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Latitude: 52.9197 / 52°55'11"N
Longitude: -4.106 / 4°6'21"W
OS Eastings: 258504
OS Northings: 337890
OS Grid: SH585378
Mapcode National: GBR 5Q.N52R
Mapcode Global: WH55L.WWY1
Entry Name: Former Iron Foundry and Smithy at Boston Lodge
Listing Date: 3 August 1994
Last Amended: 23 August 2002
Source ID: 14413
Building Class: Industrial
Location: The railway yard known as Boston Lodge is a large complex at the south-east end of The Cob, facing Porthmadoc across the Traeth Mawr. This building is at the north end of the main range, stepped down
Locality: Boston Lodge
Traditional County: Merionethshire
Boston Lodge was originally one of the two barracks built for the workforce constructing The Cob in 1808-11, William Madocks' major engineering project. It was widened in 1836 by the addition of the lower Cob to carry the new road and the original embankment was then converted to carry the new Ffestiniog Railway which was built as a narrow-gauge slate railway to connect the quarries at Blaenau Ffestiniog with the harbour at Porthmadoc. Boston Lodge was used to provide stabling for the horse-drawn railway but following introduction of steam locomotives in 1863, which in itself was a technological achievement given the gradients on this line, it was enlarged and converted into a locomotive works and yard; it was most unusual for such a small railway to be building its own carriages and locomotives. Boston Lodge retains this use because although the line was closed in 1946 it reopened in 1954 as a private steam railway. It is widely recognised as one of the world's historic railways and is believed to be the oldest surviving railway company. The name of the works derives from the fact that Madocks was MP for Boston, Lincolnshire.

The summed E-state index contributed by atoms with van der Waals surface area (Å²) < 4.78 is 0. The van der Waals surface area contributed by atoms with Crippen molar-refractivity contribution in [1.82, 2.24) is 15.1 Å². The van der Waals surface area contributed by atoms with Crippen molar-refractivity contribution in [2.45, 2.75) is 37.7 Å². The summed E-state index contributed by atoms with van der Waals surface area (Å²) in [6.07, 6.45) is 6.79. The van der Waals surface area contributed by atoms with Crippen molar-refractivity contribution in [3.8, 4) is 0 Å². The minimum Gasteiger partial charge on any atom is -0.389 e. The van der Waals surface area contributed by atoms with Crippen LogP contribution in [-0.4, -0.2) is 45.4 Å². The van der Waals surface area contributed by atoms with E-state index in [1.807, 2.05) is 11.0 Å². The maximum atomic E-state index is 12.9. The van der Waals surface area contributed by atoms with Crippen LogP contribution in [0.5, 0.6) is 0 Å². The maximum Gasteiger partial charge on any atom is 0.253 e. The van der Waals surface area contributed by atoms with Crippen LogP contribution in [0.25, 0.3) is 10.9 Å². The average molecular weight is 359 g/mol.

This range is amongst the first to be built after the opening of the railway in 1836, its function being essential to the building of rolling stock.
Built of local slatey rubble with corrugated iron roof and wide eaves, bracketed to gable end. 4-bay iron foundry has voussoir-arched openings, 3 of which are filled in to base and given small-pane windows but the left hand one retains boarded door. Stepped back to left is 5-bay, slate-roofed, smithy which has similar round-arched openings of which alternate ones remain open as split boarded doors while the rest are converted, as in the foundry, into windows. Railway track at front with turntables to either end.
The interior of the iron foundry retains deep brackets in one wall indicating position of the cupola hood. At rear are lateral chimneys and segmental arches into deep lean-to chambers.
Listed as part of this especially complete example of a C19 railway engineering works which has important historical associations with the Ffestiniog Railway.
Group value with other listed items at Boston Lodge.
Other nearby listed buildings